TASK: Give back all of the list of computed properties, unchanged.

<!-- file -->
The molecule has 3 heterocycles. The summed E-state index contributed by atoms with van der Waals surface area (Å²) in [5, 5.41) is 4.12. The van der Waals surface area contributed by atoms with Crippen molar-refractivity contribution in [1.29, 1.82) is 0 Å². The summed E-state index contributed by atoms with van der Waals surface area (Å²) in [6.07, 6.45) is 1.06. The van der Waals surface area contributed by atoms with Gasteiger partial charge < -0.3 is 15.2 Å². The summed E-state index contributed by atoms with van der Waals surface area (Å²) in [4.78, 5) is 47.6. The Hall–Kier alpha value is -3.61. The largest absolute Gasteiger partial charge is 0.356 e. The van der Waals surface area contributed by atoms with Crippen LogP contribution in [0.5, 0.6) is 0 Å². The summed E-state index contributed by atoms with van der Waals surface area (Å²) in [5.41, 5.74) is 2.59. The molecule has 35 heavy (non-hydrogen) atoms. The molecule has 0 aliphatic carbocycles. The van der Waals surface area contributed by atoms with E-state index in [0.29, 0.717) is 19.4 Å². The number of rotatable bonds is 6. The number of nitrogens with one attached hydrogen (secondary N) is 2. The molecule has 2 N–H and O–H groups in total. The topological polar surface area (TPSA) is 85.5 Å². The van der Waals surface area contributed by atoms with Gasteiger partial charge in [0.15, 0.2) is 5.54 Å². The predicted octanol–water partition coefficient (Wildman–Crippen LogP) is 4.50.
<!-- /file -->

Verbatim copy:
The molecule has 3 heterocycles. The summed E-state index contributed by atoms with van der Waals surface area (Å²) in [5, 5.41) is 4.12. The van der Waals surface area contributed by atoms with Crippen molar-refractivity contribution in [1.29, 1.82) is 0 Å². The summed E-state index contributed by atoms with van der Waals surface area (Å²) in [6.07, 6.45) is 1.06. The van der Waals surface area contributed by atoms with Gasteiger partial charge < -0.3 is 15.2 Å². The summed E-state index contributed by atoms with van der Waals surface area (Å²) in [4.78, 5) is 47.6. The Hall–Kier alpha value is -3.61. The largest absolute Gasteiger partial charge is 0.356 e. The van der Waals surface area contributed by atoms with Crippen LogP contribution in [0.5, 0.6) is 0 Å². The summed E-state index contributed by atoms with van der Waals surface area (Å²) in [5.41, 5.74) is 2.59. The molecule has 35 heavy (non-hydrogen) atoms. The molecule has 0 aliphatic carbocycles. The van der Waals surface area contributed by atoms with E-state index in [0.29, 0.717) is 19.4 Å². The number of rotatable bonds is 6. The number of nitrogens with one attached hydrogen (secondary N) is 2. The molecule has 2 N–H and O–H groups in total. The topological polar surface area (TPSA) is 85.5 Å². The van der Waals surface area contributed by atoms with Gasteiger partial charge in [0.15, 0.2) is 5.54 Å². The predicted octanol–water partition coefficient (Wildman–Crippen LogP) is 4.50.